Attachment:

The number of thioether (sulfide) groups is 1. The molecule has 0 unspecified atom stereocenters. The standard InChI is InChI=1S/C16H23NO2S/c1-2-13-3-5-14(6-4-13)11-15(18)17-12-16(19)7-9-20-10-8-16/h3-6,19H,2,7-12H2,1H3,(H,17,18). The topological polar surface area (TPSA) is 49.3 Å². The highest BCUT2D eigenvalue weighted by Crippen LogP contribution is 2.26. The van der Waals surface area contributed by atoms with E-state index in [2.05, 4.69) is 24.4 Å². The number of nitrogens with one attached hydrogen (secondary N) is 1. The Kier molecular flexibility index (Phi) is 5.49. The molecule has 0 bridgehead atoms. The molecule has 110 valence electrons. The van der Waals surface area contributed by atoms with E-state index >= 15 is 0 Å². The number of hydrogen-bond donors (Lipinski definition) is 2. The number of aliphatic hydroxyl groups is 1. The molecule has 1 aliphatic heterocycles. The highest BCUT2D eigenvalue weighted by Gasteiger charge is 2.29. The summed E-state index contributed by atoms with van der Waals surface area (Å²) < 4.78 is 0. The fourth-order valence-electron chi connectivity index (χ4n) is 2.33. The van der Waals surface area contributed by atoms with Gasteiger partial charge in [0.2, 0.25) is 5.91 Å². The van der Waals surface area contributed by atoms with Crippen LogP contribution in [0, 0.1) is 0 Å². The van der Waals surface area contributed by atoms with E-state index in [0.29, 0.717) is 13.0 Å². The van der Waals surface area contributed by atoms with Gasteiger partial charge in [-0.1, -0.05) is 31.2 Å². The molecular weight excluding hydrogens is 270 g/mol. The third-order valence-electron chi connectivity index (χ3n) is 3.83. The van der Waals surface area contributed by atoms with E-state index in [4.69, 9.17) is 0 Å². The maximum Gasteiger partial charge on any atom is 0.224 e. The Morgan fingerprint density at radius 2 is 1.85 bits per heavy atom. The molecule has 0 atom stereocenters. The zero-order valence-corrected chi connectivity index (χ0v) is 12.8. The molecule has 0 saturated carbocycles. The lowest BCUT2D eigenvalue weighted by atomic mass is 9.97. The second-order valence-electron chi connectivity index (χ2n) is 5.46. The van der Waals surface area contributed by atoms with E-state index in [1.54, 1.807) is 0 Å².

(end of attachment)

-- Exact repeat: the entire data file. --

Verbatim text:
The number of thioether (sulfide) groups is 1. The molecule has 0 unspecified atom stereocenters. The standard InChI is InChI=1S/C16H23NO2S/c1-2-13-3-5-14(6-4-13)11-15(18)17-12-16(19)7-9-20-10-8-16/h3-6,19H,2,7-12H2,1H3,(H,17,18). The topological polar surface area (TPSA) is 49.3 Å². The highest BCUT2D eigenvalue weighted by Crippen LogP contribution is 2.26. The van der Waals surface area contributed by atoms with E-state index in [2.05, 4.69) is 24.4 Å². The number of nitrogens with one attached hydrogen (secondary N) is 1. The Kier molecular flexibility index (Phi) is 5.49. The molecule has 0 bridgehead atoms. The molecule has 110 valence electrons. The van der Waals surface area contributed by atoms with E-state index >= 15 is 0 Å². The number of hydrogen-bond donors (Lipinski definition) is 2. The number of aliphatic hydroxyl groups is 1. The molecule has 1 aliphatic heterocycles. The highest BCUT2D eigenvalue weighted by Gasteiger charge is 2.29. The summed E-state index contributed by atoms with van der Waals surface area (Å²) < 4.78 is 0. The fourth-order valence-electron chi connectivity index (χ4n) is 2.33. The van der Waals surface area contributed by atoms with Gasteiger partial charge in [0.2, 0.25) is 5.91 Å². The van der Waals surface area contributed by atoms with Crippen LogP contribution in [0, 0.1) is 0 Å². The van der Waals surface area contributed by atoms with E-state index in [0.29, 0.717) is 13.0 Å². The van der Waals surface area contributed by atoms with Gasteiger partial charge in [-0.1, -0.05) is 31.2 Å². The molecular weight excluding hydrogens is 270 g/mol. The third-order valence-electron chi connectivity index (χ3n) is 3.83. The van der Waals surface area contributed by atoms with E-state index in [4.69, 9.17) is 0 Å². The maximum Gasteiger partial charge on any atom is 0.224 e. The Morgan fingerprint density at radius 2 is 1.85 bits per heavy atom. The molecule has 0 atom stereocenters. The zero-order valence-corrected chi connectivity index (χ0v) is 12.8. The molecule has 0 saturated carbocycles. The lowest BCUT2D eigenvalue weighted by atomic mass is 9.97. The second-order valence-electron chi connectivity index (χ2n) is 5.46. The van der Waals surface area contributed by atoms with E-state index in [1.54, 1.807) is 0 Å².